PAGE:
and therefore it is not a fit subject for mortal DEAR BROTHER — As I become acquainted discussion. To hell they cannot go ; heaven or with the HARBINGER, it increases in value-it earth must be their abode. Now come my diftriumphantly passes through every ordeal of'ficulties : if they ascend to heaven, how is it that in Mat. xxv. 31, when reading of the Mes- | that have done evil to the resurrection of siah coming to judgment, we hear not a word | damnation.” Now regarding these words, (as about the saints coming with him, for if they to which Brother Campbell made some excellent had been in heaven, they must have accompa- remarks in the HARBINGER for March) it will nied him to the great tribunal, inasmuch as in not do for parties to say, that one thousand 1 Cor, vi. 2, we are distinctly told that the years before the last day this voice shall be saints shall judge the world? If this difficulty heard by all that are in their graves, but they be got over by saying that being now spiritual that sleep in Jesus only come forth and obey iced they could judge spiritually, how would it: this would be a construing of the meaning their absence be excused, when we read, in the wholly unjustifiable. We must neither add to, same chapter, that all nations, kindreds, and nor take from, what is said. tongues, are to be gathered before him? And But it is asserted, again, that at the comwhere would they find scripture to justify the mencement of the personal reign of one thoubelief in two ascensions and two descensions, sand years, the saints shall rise and reign with independently of the descent in which he took | Christ. Now allowing this, these saints must our likeness, and lived here below ?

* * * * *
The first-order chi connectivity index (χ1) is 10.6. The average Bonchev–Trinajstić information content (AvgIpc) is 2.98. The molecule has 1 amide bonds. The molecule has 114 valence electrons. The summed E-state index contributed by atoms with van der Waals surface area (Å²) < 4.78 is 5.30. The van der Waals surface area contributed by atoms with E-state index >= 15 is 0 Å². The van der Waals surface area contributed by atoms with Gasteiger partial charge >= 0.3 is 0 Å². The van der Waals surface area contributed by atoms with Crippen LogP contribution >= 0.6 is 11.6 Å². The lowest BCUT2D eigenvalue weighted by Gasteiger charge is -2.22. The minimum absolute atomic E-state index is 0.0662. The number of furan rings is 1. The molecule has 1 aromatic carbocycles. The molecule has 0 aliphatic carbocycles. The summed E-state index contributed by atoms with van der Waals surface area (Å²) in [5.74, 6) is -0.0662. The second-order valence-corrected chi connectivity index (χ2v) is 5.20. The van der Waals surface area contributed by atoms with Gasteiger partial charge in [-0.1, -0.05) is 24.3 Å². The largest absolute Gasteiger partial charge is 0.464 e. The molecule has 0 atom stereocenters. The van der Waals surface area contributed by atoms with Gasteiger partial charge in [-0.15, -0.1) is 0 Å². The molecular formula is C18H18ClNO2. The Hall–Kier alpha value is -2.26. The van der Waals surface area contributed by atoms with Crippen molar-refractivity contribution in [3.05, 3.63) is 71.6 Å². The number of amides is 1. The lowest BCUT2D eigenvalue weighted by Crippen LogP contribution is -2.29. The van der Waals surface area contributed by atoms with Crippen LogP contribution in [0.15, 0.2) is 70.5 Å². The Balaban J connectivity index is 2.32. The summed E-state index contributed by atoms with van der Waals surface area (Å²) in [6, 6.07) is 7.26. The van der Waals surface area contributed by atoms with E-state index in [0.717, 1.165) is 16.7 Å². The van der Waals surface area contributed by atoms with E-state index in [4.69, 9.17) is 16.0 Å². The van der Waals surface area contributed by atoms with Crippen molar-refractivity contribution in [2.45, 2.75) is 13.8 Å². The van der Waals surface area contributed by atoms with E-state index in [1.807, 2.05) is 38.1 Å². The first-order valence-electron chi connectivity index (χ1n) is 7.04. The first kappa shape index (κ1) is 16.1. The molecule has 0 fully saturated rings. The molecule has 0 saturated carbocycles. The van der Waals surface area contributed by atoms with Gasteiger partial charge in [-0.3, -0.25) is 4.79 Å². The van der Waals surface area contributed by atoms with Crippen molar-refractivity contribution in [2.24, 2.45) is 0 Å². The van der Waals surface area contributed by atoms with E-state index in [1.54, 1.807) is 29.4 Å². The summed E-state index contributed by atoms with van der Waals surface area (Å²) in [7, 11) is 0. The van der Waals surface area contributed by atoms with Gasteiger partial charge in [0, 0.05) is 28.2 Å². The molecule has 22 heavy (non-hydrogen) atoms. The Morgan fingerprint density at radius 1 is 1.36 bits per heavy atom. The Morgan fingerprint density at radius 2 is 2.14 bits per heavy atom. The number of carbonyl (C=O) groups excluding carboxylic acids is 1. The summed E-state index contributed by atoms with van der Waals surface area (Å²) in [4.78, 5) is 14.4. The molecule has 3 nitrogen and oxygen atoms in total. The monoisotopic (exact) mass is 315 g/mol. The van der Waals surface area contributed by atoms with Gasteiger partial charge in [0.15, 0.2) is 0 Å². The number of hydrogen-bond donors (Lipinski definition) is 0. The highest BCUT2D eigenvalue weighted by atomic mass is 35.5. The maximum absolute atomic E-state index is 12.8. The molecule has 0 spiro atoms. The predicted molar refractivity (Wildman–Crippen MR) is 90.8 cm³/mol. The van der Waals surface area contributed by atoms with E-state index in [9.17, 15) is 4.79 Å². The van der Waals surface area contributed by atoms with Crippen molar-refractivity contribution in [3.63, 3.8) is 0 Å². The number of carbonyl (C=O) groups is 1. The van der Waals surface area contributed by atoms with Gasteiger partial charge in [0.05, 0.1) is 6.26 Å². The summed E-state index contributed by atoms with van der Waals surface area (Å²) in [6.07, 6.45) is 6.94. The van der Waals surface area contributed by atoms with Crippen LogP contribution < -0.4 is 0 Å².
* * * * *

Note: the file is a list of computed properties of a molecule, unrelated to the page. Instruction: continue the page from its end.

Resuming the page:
die again, so that they may be in their graves Should the saints, after joining the Lord, re- when the voice of the Master is heard summonturn to the earth, difficulties of the same nature ing every soul, just and evil, to come forth and occur : two descents have yet to transpire ere be judged. But of this second death, so very the world's history will be completed, if Matthew important, not a word do we see recorded. We and John mean what their words imply. In the hear of a first and second resurrection, but never narrative of the first of these apostles, (xxv.) his do those that officiate in the one take part in appearance at the day of judgment is represent the other also, it being understood that one ed as coming : “ When the Son of Man shall part of the human family makes one, and anocome in his glory.” Now had he been on earth ther part constitutes another. This conclusion a thousand years before this solemn occurrence, to which they are legitimately brought, the word he would not have to come to it to judge it. of God is silent upon, and, being so important, That this is his first appearance after that in the if true, it would have spoken distinctly. flesh is, I think, still more evident from what Lastly, it is said with a mode of reasoning we read further on, “And then shall he sit upon peculiarly their own, that when the voice menthe throne of his glory.” Now already does he tioned in John is heard, the righteous rise only. sit upon his throne; there is a constitution of Now the Lord emphatically declared that all which King Messiah is head; he has subjects who are in their graves should hear the voice; who obey his mandates, and observe his laws; and this is strengthened by the fact that there he is ever ready to repel foreign aggression; is no mention of the voice speaking twice. Here maintaining the happiness of his people unim- then is a state which we have no language to paired: he guides, governs, and protects them describe: the wicked are in a state of sensias loyal subjects: they love him, and as a kind bility in their graves; they hear sounds, yet prince he cherishes them: and all this spiritu- know they are not to obey them. ally, for he is unseen, preparing a better king It will be seen that I have endeavoured to dom, of which we shall take possession when make out, from the premises of the literalists, the tenure of this provisional abode shall expire. three unscriptural conclusions :- 1st, two deWhat does the word Then mean in the passage scensions, independent of the one which has alquoted, or why is it placed there ? Simply to ready taken place; 2nd, the raising of the saints import that some distinct and apparent change from their graves, their second death, and their will take place in the divine appearance and return to their graves ; and 3rd, some indefinacircumstances; and what can this change be ble notions about the wicked being in a state of but the inverse of what is now ? He reigns spi- sensibility in their graves, prior to everlasting ritually now, then he shall appear personally. punishment. These, and some other difficulOnce he appeared in shame, but then he shall ties, are, I think, fairly deducible from what descend the fountain-head of might and glory. | they profess to believe. If he appeared one thousand years before this The reasons must now be obvious which lead day—which all admit is the judgment day-it me to believe that the descent of the Lord adwould be a contradiction of this passage ; for verted to in Thessalonians will not take place, mot again is he to be rejected and despised; his until the millennial reign be ended ; and that no mediatorial office on earth is accomplished, his personal appearance of our beloved Lord need work as an ambassador is finished, and if he | be expected until the end of time, when he shall come at all he must come to reign, which, in come to judge, and then put forth his almighty the very nature of things must be glorious. fiat, which shall make